Brooklyn Borough President Eric Adams and City Councilman Vincent Gentile (D-Bay Ridge, Dyker Heights, Bensonhurst, Bath Beach) earlier this week applauded the City for filing a breach of contract lawsuit against Verizon for allegedly not living up to its bargain of outfitting the entire City with its fiber-optics network.
The cable giant signed a deal with the then Bloomberg Administration City in 2008 to outfit the entire city with its fiber-optics FiOS by 2014. The lawsuit states there are still some 40,000 customers without the service.
“As a member of the City’s Franchise Concession Review Committee, I have a special responsibility in ensuring those granted the right to use the City’s inalienable property for a public service are fulfilling their contractual obligations. The fact is that Verizon, despite the overabundance of patience from government and taxpayers alike, has failed to live up to its obligation regarding the rollout of fiber-optic FiOS service,” said Adams.
“When I held a hearing at Brooklyn Borough Hall on this very issue in November of 2015, I was optimistic that our substantive concerns would be addressed. Unfortunately, our continued lack of connectivity reflects an unacceptable status quo, which is why I stand behind the City’s decision to file a lawsuit in this matter.”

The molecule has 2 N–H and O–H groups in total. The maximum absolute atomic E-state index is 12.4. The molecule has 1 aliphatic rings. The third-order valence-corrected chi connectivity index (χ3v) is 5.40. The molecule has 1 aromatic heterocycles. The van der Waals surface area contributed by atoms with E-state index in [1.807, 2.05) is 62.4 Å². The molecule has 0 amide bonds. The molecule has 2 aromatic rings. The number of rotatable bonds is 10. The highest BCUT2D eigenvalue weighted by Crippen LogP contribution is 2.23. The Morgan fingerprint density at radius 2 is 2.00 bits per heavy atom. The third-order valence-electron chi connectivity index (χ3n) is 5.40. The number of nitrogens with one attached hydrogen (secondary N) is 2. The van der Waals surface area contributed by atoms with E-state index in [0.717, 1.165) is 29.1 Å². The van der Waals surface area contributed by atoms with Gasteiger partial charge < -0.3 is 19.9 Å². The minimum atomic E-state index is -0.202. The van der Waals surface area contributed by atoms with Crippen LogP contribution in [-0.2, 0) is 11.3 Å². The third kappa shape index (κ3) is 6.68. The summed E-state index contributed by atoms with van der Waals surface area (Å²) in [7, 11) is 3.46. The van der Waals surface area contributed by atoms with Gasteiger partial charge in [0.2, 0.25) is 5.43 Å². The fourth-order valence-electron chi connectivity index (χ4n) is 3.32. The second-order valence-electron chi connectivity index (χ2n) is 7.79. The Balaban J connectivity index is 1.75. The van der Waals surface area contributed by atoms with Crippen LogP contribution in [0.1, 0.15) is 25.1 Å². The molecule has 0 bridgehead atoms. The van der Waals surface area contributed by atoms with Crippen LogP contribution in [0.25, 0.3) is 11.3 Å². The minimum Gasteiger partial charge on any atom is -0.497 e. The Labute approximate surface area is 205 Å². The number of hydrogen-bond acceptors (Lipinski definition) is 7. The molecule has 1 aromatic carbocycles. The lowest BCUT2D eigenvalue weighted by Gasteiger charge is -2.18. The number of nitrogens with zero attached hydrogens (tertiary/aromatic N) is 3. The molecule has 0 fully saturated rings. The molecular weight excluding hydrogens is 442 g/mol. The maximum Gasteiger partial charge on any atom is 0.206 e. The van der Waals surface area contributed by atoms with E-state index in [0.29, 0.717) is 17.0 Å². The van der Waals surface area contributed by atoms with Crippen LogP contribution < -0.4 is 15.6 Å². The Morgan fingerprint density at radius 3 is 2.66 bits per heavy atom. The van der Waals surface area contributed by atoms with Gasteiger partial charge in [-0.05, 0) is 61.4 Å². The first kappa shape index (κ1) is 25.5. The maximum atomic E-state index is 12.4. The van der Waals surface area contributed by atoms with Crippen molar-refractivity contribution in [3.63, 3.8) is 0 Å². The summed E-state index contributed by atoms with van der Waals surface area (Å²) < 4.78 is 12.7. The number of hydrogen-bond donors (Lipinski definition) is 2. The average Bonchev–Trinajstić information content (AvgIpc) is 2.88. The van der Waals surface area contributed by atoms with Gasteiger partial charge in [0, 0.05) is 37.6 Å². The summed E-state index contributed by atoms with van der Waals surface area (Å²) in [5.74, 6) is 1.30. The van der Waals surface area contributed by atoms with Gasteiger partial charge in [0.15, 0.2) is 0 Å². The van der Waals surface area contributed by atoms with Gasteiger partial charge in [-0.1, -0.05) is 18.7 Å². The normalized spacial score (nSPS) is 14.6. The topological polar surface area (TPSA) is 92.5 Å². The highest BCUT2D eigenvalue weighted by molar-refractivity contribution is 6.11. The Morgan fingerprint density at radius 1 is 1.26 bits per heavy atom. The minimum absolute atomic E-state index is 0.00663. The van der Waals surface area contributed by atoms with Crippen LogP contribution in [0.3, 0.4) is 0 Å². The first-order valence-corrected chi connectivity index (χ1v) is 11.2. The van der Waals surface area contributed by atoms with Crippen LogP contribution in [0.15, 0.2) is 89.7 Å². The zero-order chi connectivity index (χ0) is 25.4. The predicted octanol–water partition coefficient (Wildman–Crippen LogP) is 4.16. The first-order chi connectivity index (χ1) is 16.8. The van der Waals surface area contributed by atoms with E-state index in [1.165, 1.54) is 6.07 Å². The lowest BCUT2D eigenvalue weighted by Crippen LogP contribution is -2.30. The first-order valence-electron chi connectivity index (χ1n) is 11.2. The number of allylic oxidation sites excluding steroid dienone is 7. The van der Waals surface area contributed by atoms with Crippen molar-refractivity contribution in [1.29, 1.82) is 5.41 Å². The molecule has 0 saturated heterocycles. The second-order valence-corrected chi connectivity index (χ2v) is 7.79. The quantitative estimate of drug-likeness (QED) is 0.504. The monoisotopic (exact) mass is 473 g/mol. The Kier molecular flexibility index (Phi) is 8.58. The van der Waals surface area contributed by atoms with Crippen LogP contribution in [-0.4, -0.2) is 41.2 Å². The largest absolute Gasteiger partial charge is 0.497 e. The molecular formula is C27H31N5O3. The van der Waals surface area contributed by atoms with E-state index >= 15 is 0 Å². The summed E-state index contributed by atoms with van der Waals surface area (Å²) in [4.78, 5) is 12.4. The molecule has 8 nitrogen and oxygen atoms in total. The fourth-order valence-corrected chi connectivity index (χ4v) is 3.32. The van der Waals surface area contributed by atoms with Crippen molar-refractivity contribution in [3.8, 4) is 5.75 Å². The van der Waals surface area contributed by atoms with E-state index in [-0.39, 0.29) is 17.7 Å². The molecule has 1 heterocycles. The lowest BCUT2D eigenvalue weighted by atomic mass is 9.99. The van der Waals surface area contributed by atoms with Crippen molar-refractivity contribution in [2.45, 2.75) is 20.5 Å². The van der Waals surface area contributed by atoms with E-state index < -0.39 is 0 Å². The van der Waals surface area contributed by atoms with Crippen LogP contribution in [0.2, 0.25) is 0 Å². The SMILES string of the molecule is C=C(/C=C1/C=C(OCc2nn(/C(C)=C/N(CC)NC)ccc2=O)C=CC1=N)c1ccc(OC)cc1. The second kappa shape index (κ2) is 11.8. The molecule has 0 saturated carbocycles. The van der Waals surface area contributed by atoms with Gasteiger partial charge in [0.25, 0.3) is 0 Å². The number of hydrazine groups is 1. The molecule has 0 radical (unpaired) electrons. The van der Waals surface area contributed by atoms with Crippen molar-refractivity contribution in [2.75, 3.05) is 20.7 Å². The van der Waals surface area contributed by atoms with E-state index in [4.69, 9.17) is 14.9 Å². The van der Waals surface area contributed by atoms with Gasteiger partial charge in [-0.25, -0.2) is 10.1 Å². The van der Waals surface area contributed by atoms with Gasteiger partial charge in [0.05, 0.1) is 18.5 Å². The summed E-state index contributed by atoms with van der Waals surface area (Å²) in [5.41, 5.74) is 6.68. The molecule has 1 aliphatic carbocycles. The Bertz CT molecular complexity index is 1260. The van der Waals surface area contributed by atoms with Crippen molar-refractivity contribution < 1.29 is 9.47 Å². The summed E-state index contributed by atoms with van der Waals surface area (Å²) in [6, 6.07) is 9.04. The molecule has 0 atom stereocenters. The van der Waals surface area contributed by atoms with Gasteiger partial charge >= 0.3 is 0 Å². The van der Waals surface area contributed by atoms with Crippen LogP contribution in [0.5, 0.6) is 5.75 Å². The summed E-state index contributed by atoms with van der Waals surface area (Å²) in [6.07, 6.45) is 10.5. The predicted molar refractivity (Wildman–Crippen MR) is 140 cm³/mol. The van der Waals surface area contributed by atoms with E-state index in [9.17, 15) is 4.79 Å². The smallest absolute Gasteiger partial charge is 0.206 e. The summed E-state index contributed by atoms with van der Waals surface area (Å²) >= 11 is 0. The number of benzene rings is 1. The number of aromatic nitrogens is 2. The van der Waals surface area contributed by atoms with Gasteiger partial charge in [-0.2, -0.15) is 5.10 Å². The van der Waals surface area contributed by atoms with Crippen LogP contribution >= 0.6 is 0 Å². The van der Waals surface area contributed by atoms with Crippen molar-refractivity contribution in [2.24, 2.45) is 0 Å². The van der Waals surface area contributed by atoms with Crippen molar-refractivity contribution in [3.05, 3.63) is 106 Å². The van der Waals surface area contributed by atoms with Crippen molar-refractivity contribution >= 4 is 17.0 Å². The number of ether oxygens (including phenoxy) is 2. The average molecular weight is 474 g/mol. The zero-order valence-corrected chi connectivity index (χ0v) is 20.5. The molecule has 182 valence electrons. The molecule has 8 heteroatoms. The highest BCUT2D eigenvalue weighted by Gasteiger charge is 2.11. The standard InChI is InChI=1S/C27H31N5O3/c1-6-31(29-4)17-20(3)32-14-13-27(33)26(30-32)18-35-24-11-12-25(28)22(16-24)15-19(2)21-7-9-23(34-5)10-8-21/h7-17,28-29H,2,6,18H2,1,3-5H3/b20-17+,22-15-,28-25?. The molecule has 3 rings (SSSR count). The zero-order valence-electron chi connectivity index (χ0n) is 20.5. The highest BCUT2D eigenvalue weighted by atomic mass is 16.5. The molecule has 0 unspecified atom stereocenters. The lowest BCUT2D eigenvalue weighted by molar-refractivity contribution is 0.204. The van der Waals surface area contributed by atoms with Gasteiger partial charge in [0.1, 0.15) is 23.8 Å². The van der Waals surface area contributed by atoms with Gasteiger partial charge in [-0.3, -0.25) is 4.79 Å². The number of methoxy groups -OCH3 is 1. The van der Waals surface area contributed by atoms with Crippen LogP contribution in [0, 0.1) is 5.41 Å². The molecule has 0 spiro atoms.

Gentile said nearly a year-and-a-half since he held an Oversight and Investigations Committee hearing on Verizon’s failure to uphold its contractual obligations to the City of New York, they continue to drop the call.
“When it comes to New York City, promises are not made to be broken. Millions of households have been left without Fios service since 2014. Verizon can certainly and will certainly hear the City now,” said Gentile.
According to reports on the arstechnica.com web site, Verizon disputes the city's allegations. The telecom giant says that it is not required to install fiber in front of each building. Meanwhile, nearly 1 million New York households do not have access to Verizon's fiber-based FiOS service. Verizon says it has brought its network to 2.2 million NYC residences, while the city has an estimated 3.1 million households.
"In negotiating the agreement, both parties understood and agreed that Verizon would generally place its fiber-optic network along the same routes as had been used for its copper network and would use similar strategies for accessing individual buildings," Verizon wrote. "The obligation to 'pass' all buildings in the city was based on and consistent with that approach."
Verizon said its argument is confirmed by the fact that the NYC/Verizon agreement "intentionally omitted language" saying that households are passed only when facilities "have been installed in the street fronting the building," even though that language was used in the city's agreements with other cable providers.
Verizon also said that the DoITT verified Verizon's progress in meeting its deployment milestones four times in previous years.
"A political change in City Hall is not a basis to reinterpret long-agreed contractual provisions or to ignore years of consistent DoITT findings," Verizon said. (Republican Michael Bloomberg was mayor of New York when the cable franchise agreement was signed in 2008, while Democrat Bill de Blasio has been mayor since 2014.)
The city's previous findings during the earlier years of the fiber construction verified that Verizon had met requirements to pass certain percentages of buildings in the city by dates specified in the agreement. This allowed Verizon to reduce the amount of its performance bond. However, the city never agreed with Verizon that it had passed 100 percent of buildings.
By: KCP Staff